Slow Burn's “Peter and the Starcatcher,” now playing at the Broward Center's Abdo New River Room, has an hilarious script. Two and a half hours of piratical jokes, puns, buffoonery and tom foolery, a synonym sea on which two sailing ships, HMS Wasp and the dubious cargo ship Neverland (guess where this might be going) trail each other from England to the island Kingdom of Rundoon.
The Royal Navy's Wasp carries a chest belonging to the Queen of England. It is escorted by Lord Aster. The Neverland also carries a chest, this one filled with lost boys from the local orphanage, sold into slavery. It also carries Molly, the teen-aged daughter of Lord Aster, who for plot purposes cannot sail with her father on the Wasp.
Brilliantly staged, “Peter and the Starcatcher” is a busy show with a stage-wide wooden set becoming the ships' decks, cabins, bowels, bilge dungeon, two ships trashed in a hurricane, a mountaintop lookout, a jungle, a crocodile's cage, an underground grotto, a stormy night and a beach. The special effects are imaginative and great fun. A cat is flung in all directions at once. The cat also flies. As do birds. The ships sail and roll in the weather, the water wets, and Peter almost drowns.
Eleven actors scurry from scene to scene, dancing, singing, fighting, loving, and yelling at 95 percent on the Let's Act Funnier and Louder Scale, which kind of kills the wonderfully witty script.
But wait, here comes the twelfth actor to the rescue. It's Mighty Mou... No, it's Clay Cartland as the world's favorite pirate captain, Black Stache. Cartland's physicality, from pratfalls to the twitch of an eyebrow is outstanding. And all with great taste. His is the show role, and he takes every moment of it. His middle name should be “Focus” because it's impossible to look elsewhere when he's on stage.
Peter, who goes on to be Pan, and you guessed that, didn't you, is played by Jordan Armstrong in a winning and touching performance.
Mathew Korinko is the po faced dodo speaking (don't ask) Lord Aster, worried about his daughter, but moreso about the Starstuff which should be the answer to a maiden's prayer. The maiden being daughter Molly, a precocious teenager, played by Krystal Millie Valdes who unfortunately replaces clarity with diction speed.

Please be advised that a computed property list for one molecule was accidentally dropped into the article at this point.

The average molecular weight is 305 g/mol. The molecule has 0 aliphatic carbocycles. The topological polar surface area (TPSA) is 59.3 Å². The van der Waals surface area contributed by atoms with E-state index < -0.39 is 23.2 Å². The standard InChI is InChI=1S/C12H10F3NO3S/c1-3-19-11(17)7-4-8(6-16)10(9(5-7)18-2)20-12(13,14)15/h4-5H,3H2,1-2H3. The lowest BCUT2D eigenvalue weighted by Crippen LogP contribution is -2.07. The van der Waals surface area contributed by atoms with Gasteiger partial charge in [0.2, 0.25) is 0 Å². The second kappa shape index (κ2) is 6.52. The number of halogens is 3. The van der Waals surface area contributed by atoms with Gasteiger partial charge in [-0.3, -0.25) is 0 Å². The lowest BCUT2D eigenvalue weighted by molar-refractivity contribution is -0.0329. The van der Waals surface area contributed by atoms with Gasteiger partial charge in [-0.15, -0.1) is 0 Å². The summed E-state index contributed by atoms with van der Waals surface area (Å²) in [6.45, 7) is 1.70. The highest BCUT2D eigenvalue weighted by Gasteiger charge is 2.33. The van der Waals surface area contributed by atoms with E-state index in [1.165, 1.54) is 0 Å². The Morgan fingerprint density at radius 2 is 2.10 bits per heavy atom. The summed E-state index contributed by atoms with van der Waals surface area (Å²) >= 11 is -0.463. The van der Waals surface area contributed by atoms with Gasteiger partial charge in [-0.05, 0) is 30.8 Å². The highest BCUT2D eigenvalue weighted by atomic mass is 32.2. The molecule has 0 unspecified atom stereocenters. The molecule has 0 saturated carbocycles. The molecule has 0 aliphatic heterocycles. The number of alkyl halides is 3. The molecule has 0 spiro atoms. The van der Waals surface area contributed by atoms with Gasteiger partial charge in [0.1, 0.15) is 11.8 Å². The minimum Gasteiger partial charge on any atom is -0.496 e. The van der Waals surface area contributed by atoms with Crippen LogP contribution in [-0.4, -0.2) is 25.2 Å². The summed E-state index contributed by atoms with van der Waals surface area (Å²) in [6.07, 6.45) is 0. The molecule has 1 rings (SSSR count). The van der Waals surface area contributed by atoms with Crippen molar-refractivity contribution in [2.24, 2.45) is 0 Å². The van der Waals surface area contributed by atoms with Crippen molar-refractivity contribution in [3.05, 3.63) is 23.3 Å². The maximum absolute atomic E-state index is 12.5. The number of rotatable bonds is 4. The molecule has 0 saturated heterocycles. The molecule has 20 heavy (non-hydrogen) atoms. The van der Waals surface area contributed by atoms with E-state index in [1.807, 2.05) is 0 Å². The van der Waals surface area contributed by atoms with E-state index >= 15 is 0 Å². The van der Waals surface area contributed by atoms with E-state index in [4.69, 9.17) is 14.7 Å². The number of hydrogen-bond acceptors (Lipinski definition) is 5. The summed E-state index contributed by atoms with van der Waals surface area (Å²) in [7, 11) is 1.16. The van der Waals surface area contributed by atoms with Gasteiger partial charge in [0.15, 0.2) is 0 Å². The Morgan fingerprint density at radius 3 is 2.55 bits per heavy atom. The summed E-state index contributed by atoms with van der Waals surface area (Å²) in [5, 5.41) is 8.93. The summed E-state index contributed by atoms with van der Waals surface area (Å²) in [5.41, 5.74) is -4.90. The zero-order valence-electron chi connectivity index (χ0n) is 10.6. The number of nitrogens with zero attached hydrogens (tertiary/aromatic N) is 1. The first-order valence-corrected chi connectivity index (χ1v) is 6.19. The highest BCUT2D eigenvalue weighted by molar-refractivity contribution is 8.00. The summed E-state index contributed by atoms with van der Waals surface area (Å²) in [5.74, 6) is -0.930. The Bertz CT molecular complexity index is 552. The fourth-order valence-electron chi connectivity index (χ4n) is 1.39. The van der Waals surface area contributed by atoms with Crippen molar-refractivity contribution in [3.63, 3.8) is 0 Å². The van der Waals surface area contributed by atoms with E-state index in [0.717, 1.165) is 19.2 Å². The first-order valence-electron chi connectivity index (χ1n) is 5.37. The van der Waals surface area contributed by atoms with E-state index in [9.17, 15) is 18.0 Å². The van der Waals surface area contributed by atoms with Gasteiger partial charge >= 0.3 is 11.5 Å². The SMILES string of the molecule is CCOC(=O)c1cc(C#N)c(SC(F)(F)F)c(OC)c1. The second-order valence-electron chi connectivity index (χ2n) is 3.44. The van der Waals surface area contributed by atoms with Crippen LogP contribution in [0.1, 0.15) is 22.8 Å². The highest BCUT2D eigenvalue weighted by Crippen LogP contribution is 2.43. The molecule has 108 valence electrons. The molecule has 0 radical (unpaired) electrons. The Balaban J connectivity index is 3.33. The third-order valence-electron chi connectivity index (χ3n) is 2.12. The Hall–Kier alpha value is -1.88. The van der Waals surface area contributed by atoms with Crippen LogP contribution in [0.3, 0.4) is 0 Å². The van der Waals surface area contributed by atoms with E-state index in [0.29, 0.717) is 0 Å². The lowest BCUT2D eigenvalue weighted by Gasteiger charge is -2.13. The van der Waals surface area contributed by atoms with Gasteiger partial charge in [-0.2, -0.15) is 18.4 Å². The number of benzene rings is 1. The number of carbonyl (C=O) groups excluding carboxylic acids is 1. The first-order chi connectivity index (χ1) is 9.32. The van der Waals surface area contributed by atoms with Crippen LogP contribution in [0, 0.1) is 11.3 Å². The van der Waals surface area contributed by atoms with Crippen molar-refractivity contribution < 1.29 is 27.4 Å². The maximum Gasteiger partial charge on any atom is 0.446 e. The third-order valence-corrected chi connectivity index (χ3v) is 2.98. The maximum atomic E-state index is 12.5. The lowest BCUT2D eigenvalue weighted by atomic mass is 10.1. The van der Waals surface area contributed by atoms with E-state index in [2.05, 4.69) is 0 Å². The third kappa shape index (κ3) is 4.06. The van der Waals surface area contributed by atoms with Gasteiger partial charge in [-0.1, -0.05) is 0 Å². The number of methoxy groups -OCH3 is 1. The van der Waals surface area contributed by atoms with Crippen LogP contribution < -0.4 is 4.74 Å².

Mrs. Bumbrake, a name once heard never to be forgotten, is Molly's nanny played by Noah Levine, spinning a marvelously alliterative monologue whilst wearing a mob cap and apron to delineate his gender change.
Cameron Jordan is Black Stache's first mate Smee. Smee, another smoochingly glorious name. Right up there with Fighting Prawn, chief of the Mollusk Islanders, played by Andrew Rodriquez-Triana, and of course, his son, Hawking Clam, played by Joseph Pino. And if you want a greasy, nasty, sly and violent ship's captain, why it's couthless Bill Slank, also played by Joseph Pino.
Those stuck with the less memorable names are the always starving, lost boy Ted, played by Corey Vega, Captain Scott of the Wasp, played by Johnbarry Green, and Alf, panting pursuer of Mrs. Bumbrake, played by Ben Sandomir. Robert Fritz is the petulant Prentiss, third of the lost boy trio.
Rick Elice wrote “Peter and the Starcatcher” with music by Wayne Barker. It's based on the novel by Dave Barry and Ridley Pearson.
Director and choreographer is Patrick Fitzwater, the music director is Anthony Campisi, and the sound is by Rich Szczublewski. Michael McClain designed the multipurpose set. Lighting by Jose Santiago.
Slow Burn Theatre's “Peter and the Starcatcher” plays at the Broward Center through Nov. 26 then moves to the Aventura Arts and Cultural Center for a run Nov. 30 through Dec. 3. Broward Center for the Performing Arts, 201 SW Fifth Avenue, Ft.Lauderdale, 954.462.0222. www.browardcenter.org. Tickets $25 to $45.
Aventura Arts and Cultural Center, 3385 NE 188th Street, Aventura. www.aventuracenter.org. 954.462.0222.
Also, Old School Square in Delray Beach, Dec. 7, 8 and 10. www.oldschoolsquare.org. 561.243.7922.